- Shayna Richardson, 10,000ft
Another skydiving stunt gone wrong, in 2005 Shayna Richardson was attempting her first ever solo dive with a brand new parachute when her worst fears were realized: both the main chute and the reserve refused to play ball. Richardson impacted on one of the least desirable surfaces as well, touching down face-first at full speed in a parking lot. She suffered a broken leg, a broken pelvis in two places and six missing teeth, but, incredibly, she survived. Even more miraculously, whilst at the hospital, it was discovered she was pregnant, and the baby too survived the ordeal. Amazing.
- Christine McKenzie, 11,000ft
Christine McKenzie also fell prey to an unresponsive parachute. Unlike Richardson, McKenzie was a veteran of the sport, attempting her 112th jump when disaster struck. She fell 11,000ft onto a set of power lines, which, rather than electrocuting her or slicing her to shreds, actually helped to break her fall and save her life. She too broke her pelvis bone, but other than that, escaped with only bruises.
- Liam Dunne, 13,000ft
Remember the Brit abroad in New Zealand? Well, here’s another one. Liam Dunne emigrated to NZ in 2005 to set up a skydiving company and claims to have successfully negotiated over 4,000 jumps. This time, however, Lady Luck was not with him. He normally deploys his chute at around 4,000m but this time the main chute refused to give. He was only able to successfully utilize the reserve chute at around 400m, which probably saved his life but didn’t prevent him collecting a whole lot of injuries. He has had metal pins inserted into his spine and spent at least three months in rehabilitation. He has since said that the last 1,000ft were spent in resignation to his fate and regret at the idiotic manner of his death; “What a stupid way to orphan your kids,” were the lucky man’s comments. He is planning to skydive again as soon as possible… err, Liam? Take the hint?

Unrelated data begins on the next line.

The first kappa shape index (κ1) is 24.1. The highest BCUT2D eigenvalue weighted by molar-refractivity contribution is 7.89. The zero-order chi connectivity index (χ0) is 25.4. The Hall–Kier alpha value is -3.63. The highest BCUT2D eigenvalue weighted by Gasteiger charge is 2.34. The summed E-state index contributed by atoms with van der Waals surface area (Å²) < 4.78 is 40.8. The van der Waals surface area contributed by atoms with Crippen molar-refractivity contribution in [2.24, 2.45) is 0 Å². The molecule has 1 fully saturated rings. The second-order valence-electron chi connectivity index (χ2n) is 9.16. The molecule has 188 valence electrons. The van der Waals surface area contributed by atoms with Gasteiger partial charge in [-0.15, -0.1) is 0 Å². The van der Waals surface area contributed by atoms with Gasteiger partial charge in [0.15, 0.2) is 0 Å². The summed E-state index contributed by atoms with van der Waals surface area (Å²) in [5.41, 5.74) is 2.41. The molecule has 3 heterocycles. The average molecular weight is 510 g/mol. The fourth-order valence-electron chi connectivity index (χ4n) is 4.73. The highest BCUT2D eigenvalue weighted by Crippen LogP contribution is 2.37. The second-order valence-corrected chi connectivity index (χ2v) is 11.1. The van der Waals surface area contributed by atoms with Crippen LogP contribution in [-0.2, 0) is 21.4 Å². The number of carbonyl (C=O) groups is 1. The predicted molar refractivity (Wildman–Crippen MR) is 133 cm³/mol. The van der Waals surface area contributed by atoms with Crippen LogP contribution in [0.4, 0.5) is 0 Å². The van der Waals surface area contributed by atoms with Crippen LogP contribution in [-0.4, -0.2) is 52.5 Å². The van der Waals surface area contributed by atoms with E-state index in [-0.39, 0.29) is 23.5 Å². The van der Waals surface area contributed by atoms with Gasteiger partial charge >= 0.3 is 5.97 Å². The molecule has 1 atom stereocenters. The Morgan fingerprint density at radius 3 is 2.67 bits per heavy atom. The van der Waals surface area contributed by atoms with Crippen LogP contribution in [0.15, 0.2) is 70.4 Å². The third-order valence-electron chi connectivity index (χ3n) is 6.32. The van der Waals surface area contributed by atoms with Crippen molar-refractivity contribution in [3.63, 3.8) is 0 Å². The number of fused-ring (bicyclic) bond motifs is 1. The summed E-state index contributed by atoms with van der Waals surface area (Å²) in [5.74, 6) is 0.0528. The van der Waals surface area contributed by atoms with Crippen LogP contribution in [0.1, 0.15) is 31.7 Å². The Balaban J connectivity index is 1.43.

- Steve Fossett, 29,000ft
Steve Fossett was a record-breaking aviator and hot-air balloon driver who became the first man to sail around the world non-stop in a balloon in 2002. However, previous to this, he had five attempts at the record, one of which very nearly cost him his life. In 1998, Fossett was on the last leg of his fourth attempt when a violent thunderstorm tore his balloon to shreds and sent him tumbling into the choppy waters of the Pacific Ocean 29,000ft below. Hail ripped through the balloon and forced Fossett to evacuate the balloon, which turned into a fireball. He was rescued by an Australian ketch and would finally best his rival Richard Branson four years later. He died in 2007 after disappearing on another record-breaking attempt. He cheated death once; unfortunately he wasn’t so lucky the second time.